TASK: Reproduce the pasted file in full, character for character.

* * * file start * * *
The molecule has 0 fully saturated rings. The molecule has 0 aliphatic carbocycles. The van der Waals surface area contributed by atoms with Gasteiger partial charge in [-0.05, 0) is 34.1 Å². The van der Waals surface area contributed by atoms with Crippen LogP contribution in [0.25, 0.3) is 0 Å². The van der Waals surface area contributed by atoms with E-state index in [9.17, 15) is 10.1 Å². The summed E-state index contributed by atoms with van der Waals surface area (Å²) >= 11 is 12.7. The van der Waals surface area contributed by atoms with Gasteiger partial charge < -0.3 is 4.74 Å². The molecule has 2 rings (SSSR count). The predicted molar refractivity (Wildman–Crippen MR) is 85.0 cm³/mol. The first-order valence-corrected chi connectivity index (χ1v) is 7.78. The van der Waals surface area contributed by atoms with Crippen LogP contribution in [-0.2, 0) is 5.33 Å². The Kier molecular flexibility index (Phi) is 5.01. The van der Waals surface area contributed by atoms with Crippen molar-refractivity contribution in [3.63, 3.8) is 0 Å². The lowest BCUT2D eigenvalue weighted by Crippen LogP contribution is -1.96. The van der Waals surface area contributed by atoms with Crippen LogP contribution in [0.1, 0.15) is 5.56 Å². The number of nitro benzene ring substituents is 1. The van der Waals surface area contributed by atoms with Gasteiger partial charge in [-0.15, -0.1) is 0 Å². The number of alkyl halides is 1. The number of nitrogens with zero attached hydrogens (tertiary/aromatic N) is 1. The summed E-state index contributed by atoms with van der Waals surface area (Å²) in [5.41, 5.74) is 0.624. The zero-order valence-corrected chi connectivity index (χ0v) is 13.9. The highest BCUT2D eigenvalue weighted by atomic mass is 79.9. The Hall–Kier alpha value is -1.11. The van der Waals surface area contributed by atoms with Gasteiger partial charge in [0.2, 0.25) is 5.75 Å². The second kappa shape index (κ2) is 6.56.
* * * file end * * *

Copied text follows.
The molecule has 0 fully saturated rings. The molecule has 0 aliphatic carbocycles. The van der Waals surface area contributed by atoms with Gasteiger partial charge in [-0.05, 0) is 34.1 Å². The van der Waals surface area contributed by atoms with Crippen LogP contribution in [0.25, 0.3) is 0 Å². The van der Waals surface area contributed by atoms with E-state index in [9.17, 15) is 10.1 Å². The summed E-state index contributed by atoms with van der Waals surface area (Å²) >= 11 is 12.7. The van der Waals surface area contributed by atoms with Gasteiger partial charge < -0.3 is 4.74 Å². The molecule has 2 rings (SSSR count). The predicted molar refractivity (Wildman–Crippen MR) is 85.0 cm³/mol. The first-order valence-corrected chi connectivity index (χ1v) is 7.78. The van der Waals surface area contributed by atoms with Crippen LogP contribution in [-0.2, 0) is 5.33 Å². The Kier molecular flexibility index (Phi) is 5.01. The van der Waals surface area contributed by atoms with Crippen molar-refractivity contribution in [3.63, 3.8) is 0 Å². The lowest BCUT2D eigenvalue weighted by Crippen LogP contribution is -1.96. The van der Waals surface area contributed by atoms with Crippen LogP contribution in [0.1, 0.15) is 5.56 Å². The number of nitro benzene ring substituents is 1. The van der Waals surface area contributed by atoms with Gasteiger partial charge in [-0.15, -0.1) is 0 Å². The number of alkyl halides is 1. The number of nitrogens with zero attached hydrogens (tertiary/aromatic N) is 1. The summed E-state index contributed by atoms with van der Waals surface area (Å²) in [5.41, 5.74) is 0.624. The zero-order valence-corrected chi connectivity index (χ0v) is 13.9. The highest BCUT2D eigenvalue weighted by atomic mass is 79.9. The Hall–Kier alpha value is -1.11. The van der Waals surface area contributed by atoms with Gasteiger partial charge in [0.2, 0.25) is 5.75 Å². The second kappa shape index (κ2) is 6.56.